Godardian Knot

Pop quiz: How many of you Michel Gondry and Charlie Kaufman fans out there have seen even one Jean-Luc Godard film? Frankly, friends, that’s plain embarrassing. You can’t go around touting the brilliance of your heroes’ fragmented narratives, surrealist alienation, emotional dead ends, and left-field comedy without some awareness of cinema’s long-reigning radical prodigy. A fine place to start is Made in U.S.A., the director’s long-unavailable 1966 Rubik’s cube of a romp starring his muse and soon-to-be ex-wife Anna Karina as a gumshoe (inspired by Bogart in The Big Sleep) getting to the bottom of her lover’s murder. Godard filters his admiration for no-nonsense American genre pictures — the movie is dedicated to famed directors Nicholas Ray and Samuel Fuller — through his usual lacerating contempt for American consumerism, advertising, and covert government intervention. Made in U.S.A. combines that perverse tension with a bold, bright color scheme (stunningly rendered in this new print), then plugs in the vibrant, up-for-anything Karina, and lets ’er rip. See it once for its beauty and audacity; see it again to make sense of it all.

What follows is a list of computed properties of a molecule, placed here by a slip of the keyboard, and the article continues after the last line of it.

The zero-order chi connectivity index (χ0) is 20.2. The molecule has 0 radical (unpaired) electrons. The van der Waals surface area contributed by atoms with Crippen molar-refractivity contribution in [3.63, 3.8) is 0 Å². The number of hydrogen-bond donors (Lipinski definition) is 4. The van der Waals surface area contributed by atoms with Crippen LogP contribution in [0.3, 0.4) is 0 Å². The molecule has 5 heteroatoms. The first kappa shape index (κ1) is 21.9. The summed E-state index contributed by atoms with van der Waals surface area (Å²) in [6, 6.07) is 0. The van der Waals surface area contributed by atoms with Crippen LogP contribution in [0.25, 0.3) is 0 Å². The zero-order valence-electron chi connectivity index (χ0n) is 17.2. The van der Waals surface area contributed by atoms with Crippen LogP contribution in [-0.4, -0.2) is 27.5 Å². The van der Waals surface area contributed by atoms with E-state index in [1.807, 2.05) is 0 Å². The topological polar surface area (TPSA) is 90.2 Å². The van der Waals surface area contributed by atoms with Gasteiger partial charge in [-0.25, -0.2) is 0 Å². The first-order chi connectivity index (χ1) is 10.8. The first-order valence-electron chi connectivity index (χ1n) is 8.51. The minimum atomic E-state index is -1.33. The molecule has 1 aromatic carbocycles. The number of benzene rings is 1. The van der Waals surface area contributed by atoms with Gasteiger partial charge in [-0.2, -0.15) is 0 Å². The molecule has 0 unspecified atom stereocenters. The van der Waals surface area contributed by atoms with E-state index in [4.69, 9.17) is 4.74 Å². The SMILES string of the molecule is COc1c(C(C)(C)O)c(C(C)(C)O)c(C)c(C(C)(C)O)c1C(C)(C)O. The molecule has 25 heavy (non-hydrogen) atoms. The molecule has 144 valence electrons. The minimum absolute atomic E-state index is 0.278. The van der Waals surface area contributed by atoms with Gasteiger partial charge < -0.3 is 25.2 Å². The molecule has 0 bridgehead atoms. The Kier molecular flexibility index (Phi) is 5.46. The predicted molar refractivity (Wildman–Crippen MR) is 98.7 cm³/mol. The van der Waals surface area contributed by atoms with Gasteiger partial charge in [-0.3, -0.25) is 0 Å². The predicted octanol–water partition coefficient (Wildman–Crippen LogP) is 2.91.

April 1-7, 2009

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